Starring and co-written by Heather Woodbury about her own experiences as a go-go dancer in New York and New Jersey during the early 80s, HOLLOW VENUS is an autobiographical glimpse at a world where topless dancing and performance art collide. In raw black and white and tinted tones, director Fessenden captures the squalor and pathos of life in the sex trade, and the redemptive naïvete of the performance art scene in the last days of Lower East Side Bohemia, circa 1986.
HOLLOW VENUS was shot in 16mm in 1986 with a crew of three in the streets and tenements of Manhattan and at the Baby Doll Lounge downtown. The project was abandoned for three years to raise completion funds. It was finished on 3/4 inch video in 1986, and enjoyed a run at Anthology Film Archives in New York City.
HOLLOW VENUS was the first movie Fessenden ever submitted to festivals. It played Rotterdam, ICA in London, Rio De Janeiro, and almost captured the prize for best video in Montreal International Festival of Film and Video, but it couldn't be determined if the piece was a video or a film (this tidbit leaked later by a judge). The tape has also screened at performance art venues including Hallwalls in Buffalo NY, and in New York City at Dixon Place and DCTV.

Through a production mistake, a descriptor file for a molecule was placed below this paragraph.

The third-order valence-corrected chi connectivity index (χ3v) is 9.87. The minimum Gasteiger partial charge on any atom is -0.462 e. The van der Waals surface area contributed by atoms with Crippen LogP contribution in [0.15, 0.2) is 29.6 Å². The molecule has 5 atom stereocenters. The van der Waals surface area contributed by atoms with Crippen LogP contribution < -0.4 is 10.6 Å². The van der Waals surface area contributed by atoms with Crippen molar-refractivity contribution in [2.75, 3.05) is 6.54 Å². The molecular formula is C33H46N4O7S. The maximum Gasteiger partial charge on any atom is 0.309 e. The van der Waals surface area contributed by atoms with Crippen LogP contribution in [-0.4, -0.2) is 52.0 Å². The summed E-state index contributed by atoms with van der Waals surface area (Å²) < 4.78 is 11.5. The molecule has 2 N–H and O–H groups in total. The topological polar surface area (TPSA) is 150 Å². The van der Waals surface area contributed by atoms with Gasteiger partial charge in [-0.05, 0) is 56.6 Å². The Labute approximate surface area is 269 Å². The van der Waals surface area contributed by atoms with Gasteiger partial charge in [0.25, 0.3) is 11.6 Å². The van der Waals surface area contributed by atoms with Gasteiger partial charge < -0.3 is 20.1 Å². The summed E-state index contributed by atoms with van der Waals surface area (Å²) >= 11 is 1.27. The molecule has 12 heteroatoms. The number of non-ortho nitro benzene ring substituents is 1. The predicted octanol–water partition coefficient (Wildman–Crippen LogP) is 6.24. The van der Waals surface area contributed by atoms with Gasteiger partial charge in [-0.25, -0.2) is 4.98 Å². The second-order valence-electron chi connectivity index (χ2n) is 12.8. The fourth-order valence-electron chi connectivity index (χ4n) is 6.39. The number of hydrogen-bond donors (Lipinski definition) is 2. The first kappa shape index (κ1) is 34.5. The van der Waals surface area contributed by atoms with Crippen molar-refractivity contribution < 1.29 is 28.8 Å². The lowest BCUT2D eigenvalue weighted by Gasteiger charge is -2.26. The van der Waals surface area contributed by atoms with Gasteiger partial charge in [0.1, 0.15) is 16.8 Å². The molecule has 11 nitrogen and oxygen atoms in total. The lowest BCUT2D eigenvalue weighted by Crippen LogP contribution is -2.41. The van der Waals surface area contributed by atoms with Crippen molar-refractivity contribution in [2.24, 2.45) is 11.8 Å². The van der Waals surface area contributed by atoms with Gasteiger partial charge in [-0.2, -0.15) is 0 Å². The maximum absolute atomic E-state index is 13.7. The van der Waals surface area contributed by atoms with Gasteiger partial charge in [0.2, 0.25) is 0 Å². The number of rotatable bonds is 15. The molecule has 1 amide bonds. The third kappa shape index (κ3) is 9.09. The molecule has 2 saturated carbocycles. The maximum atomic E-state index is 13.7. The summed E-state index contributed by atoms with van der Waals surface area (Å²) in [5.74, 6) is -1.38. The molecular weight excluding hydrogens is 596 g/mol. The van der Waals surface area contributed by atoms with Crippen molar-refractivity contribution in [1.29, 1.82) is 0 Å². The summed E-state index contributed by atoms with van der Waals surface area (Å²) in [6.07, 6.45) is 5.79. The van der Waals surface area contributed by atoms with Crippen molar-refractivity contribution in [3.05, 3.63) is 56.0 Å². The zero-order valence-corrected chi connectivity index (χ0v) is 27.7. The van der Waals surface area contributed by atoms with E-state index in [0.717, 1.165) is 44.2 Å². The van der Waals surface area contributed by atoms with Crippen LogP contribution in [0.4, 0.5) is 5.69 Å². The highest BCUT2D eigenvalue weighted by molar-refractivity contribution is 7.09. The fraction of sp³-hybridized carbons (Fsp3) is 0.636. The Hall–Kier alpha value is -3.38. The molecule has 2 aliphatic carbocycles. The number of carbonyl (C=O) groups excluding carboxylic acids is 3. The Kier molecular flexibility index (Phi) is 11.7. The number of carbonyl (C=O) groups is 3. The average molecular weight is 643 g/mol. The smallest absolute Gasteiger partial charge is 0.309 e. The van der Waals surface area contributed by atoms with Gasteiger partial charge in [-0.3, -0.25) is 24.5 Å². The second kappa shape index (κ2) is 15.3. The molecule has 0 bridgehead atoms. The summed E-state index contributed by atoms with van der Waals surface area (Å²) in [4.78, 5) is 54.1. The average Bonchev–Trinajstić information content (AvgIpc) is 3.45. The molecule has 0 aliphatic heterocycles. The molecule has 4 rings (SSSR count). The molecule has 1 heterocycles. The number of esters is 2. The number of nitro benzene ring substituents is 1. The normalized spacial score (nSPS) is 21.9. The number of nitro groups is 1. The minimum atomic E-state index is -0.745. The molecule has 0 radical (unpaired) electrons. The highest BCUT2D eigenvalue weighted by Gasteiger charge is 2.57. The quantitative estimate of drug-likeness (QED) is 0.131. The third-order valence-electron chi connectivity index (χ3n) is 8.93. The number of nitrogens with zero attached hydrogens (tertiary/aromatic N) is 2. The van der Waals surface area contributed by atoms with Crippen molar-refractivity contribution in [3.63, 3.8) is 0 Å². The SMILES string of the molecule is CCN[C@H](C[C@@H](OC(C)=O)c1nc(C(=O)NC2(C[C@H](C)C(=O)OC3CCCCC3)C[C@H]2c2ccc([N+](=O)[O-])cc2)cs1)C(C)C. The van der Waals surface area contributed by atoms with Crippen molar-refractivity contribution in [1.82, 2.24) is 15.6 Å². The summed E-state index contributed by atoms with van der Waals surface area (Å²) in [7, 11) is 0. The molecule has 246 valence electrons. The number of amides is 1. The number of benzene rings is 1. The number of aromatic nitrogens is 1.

The rampant use of music from the go-go bars of that era has made the film undistributable, though it's been available for home viewing through select video stores. Michael Rohatyn, who wrote music for HABIT, has recorded new songs for HOLLOW VENUS in anticipation of a wider release.